EXAMPLE 20 This example illustrates an embodiment of the invention in which a continuous polymerization process is used to prepare a copolymer emulsion. The process was carried out in a continuous polymerization apparatus which included a centrifugal type circulating pump arranged to circulate polymerizing mixture through a substantially closed loop circuit in indirect heat exchange relationship with a suitable cooling medium. The pump was driven at 1755 rpm. and was rated to deliver 92.5 imperial gallons of water per minute at a discharge pressure of 20 p.s.i. (419 liters/min. at 1.4 kg./cm. pressure). The loop circuit consisted essentially of 40 feet (12.2 meters) of two inch (5 cm.) nominal diameter stainless steel piping, coiled for convenience and immersed under a water spray which was varied to regulate the temperature of the coiled piping. Ingredients for the copolymer emulsion were fed continuously at uniform rates to the inlet of the pump for circulation with the polymerizing mixture through the loop which returned most of the mixture to the inlet of the pump; a small proportion of the flow in the loop was continuously withdrawn therefrom at a point near the return to the pump inlet, the polymerizing mixture in the loop near the pump inlet being nearly completely polymerized. The Weight rate of continuous withdrawal from the loop was equal to the weight rate of continuous feed of ingredients, thus maintaining a constant volume of polymerizing mixture circulating in the loop. The relative rates of flow of polymerizing mixture in the loop and of continuous withdrawal were estimated roughly to be in the range from about 50:1 to about :1. The volume of polymerizing mixture in the pump and loop at any instant during polymerization was about 5.5 imperial gallons (25 liters), and the total rate of feed of ingredients 26 imperial gallons (118 liters) per hour, thus the hold-up time or average residence time of the reacting mixture in the polymerization apparatus was about 12.7 minutes. Two feed solutions were prepared as follows:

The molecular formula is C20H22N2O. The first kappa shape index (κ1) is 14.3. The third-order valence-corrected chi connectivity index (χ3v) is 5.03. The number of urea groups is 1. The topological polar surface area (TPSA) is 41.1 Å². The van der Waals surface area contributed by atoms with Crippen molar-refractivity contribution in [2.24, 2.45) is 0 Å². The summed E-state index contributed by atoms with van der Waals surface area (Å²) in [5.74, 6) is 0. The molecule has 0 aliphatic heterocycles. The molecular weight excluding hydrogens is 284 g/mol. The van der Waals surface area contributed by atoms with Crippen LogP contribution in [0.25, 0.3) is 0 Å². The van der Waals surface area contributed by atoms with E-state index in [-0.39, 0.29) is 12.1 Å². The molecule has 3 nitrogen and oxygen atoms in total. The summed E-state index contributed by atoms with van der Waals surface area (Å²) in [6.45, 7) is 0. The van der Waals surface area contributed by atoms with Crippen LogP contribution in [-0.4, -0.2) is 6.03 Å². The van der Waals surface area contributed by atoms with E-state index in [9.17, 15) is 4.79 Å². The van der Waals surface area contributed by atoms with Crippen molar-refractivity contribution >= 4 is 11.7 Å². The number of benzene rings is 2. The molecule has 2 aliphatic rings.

(1) Acrylamide was dissolved in a mixture of methanol and vinyl acetate, together with a small proportion of tert.-butyl hydroperoxide (70% active ingredient) to give a monomer solution of 87.76% vinyl acetate, 4.71% methanol, 7.12% acrylamide, and 0.41% tert.-butyl hydroperoxide; (2) sodium bisulfite and disodium hydrogen phosphate were dissolved in water to give an aqueous buffer solution of 0.54% NaHSO 0.54% Na HPO and 98.92% water. The polymerization apparatus was initially filled with water, the circulating pump was started to circulate the emulsion through the loop, then uniform rate feed of the monomer and aqueous buffer solutions at and 11 imperial gallons per hour (68.2 and 50 liters per hour) respectively to the inlet of the circulating pump was started using two metering pumps to feed these solutions to the circulating pump. When feed of the monomer and buffer solutions was started the temperature of the emulsion circulating in the loop began to rise from ambient room temperature and was allowed to rise to 40 C. at which value it was maintained by regulation of the cooling water spray on the loop. The product emulsion withdrawn from the loop was accumulated in a storage vessel and periodically samples of the emulsion coming from the loop were taken for determination of the emulsion properties. Under the steady state conditions of reactant feed, polymerization, and product withdrawal which were rapidly achieved, the product emulsion was found to be a stable copolymer emulsion containing 54.8% total solids by weight of the emulsion; it had a pH of 5.6, a viscosity of 3.7 poise at C., and a residual vinyl acetate monomer content, immediately after withdrawal from the loop, of slightly less than 0.3% by weight of the emulsion. The residual vinyl acetate content of the emulsion decreased on standing one day to 0.14%, indicating the continuance of polymerization at least to some extent after withdrawal of the emulsion from the loop. The copolymer in the emulsion was found to be a random vinyl acetate-acrylamide copolymer, completely soluble in a 3:1 w./w. acetone-water mixture, and to contain 7.5% of acrylamide by weight of the copolymer.